Familiarity breeds great content for Ponting

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The Independent Online

Australia were due to arrive at Heathrow Airport at 5am today, almost sneaking into the country by stealth to mug our cricketers. This will probably be the last thing they do that goes unnoticed for the next 14 weeks and the feeling persists that they will not be leaving that way.

Australia were due to arrive at Heathrow Airport at 5am today, almost sneaking into the country by stealth to mug our cricketers. This will probably be the last thing they do that goes unnoticed for the next 14 weeks and the feeling persists that they will not be leaving that way.

This expeditionary force is here to contest the seemingly endless round of one-day matches before the main business of the summer begins in late July but the key players, bar two, are in both squads. Only Shane Warne and Justin Langer are not in the limited-overs party - for differing reasons.

It is astonishing how familiar the names are, from Ricky Ponting at the top of the team list to Glenn McGrath at the bottom. Partly, that is because the game is so thoroughly televised and reported, but partly it is because so many of them have passed this way before. Of the team who played in the final Test here four years ago, only the Waugh brothers are not with us this time.

This is a sure indication that triumph and not disaster has accompanied these Australians for so long, but it also gives England some reason to hope that they can be defeated. The thinking goes that if they are still around after so long, they are not only successful but also getting on a bit.

By the end of this tour only one of the players who last started a Test match for Australia, in March, and are therefore likely to start the next one against England, will still be in his twenties. That is remarkable for a sporting team.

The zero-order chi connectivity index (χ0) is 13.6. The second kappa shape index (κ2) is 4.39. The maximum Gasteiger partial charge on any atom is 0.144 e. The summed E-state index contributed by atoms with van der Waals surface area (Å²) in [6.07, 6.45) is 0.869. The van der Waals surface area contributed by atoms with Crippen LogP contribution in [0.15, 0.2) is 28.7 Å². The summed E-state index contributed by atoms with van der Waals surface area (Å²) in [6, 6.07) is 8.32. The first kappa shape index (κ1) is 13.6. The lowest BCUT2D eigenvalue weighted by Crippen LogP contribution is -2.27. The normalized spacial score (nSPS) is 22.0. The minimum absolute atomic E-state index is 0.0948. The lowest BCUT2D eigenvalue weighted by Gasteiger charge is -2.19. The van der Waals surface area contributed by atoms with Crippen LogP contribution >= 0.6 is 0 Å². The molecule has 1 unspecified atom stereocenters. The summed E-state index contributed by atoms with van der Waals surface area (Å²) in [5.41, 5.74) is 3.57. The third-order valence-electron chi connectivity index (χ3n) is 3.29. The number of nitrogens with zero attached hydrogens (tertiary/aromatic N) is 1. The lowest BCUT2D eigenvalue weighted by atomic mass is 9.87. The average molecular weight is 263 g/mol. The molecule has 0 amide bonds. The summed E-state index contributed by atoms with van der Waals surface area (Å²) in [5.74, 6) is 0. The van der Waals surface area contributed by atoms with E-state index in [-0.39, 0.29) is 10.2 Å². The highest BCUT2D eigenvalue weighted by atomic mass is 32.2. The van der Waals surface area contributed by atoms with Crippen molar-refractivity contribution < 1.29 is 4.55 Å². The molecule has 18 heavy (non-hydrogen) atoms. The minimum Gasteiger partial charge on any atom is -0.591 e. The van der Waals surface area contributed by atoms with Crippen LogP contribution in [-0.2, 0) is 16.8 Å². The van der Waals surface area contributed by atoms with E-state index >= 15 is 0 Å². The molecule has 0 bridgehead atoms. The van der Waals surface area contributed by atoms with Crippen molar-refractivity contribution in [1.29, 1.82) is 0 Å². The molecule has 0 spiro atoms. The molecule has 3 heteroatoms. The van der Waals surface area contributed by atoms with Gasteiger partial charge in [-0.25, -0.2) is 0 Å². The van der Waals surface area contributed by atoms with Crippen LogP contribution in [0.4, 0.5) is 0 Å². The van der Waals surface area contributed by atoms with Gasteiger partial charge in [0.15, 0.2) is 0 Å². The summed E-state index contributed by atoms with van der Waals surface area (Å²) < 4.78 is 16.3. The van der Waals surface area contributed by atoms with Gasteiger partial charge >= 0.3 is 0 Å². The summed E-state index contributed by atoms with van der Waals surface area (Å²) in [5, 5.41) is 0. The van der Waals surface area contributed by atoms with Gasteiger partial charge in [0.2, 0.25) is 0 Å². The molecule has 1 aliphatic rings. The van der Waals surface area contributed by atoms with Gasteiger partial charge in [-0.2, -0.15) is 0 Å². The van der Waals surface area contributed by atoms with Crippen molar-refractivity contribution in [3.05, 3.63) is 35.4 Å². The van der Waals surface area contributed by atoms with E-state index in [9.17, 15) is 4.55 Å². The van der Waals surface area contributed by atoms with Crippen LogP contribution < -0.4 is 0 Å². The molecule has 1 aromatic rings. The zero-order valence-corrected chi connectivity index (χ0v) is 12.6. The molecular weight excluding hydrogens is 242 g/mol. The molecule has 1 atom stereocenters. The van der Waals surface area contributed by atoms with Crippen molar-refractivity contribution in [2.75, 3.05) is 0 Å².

There is no sign of fatigue or satiation but, you never know, an early setback or two, a dodgy pitch or two and the mind may start to think of less onerous days ahead. The body may also rebel along with the mind.

First, the one-day stuff is to be waded, rather than glided through. It always has an appeal of its own but with the seven likely matches between England and Australia - three in the triangular NatWest Series plus the final, as Bangladesh definitely will not qualify, and then three more in the one-off NatWest Challenge - the RSPCA should be alerted to stop this misguided slaughter of geese laying golden eggs, the yolk of which will one day end up on cricket administrators' faces.

The England and Wales Cricket Board will point to the sell-out notices for all the matches and it is difficult to resist. So desperate are people to see the Aussies that they are willing to be blackmailed - as in "Buy a ticket to see Bangladesh and you can be guaranteed one for Australia", as has happened at both the Riverside and Headingley.

If the one-dayers become less important aesthetically, no team will wish to lose repeatedly. For England especially it will be important to secure an early win or two over Australia, while hoping both that Stephen Harmison fires a shot or two across their bows while at the same time not revealing his entire weaponry.

All hail Australia. The summer is about to start.

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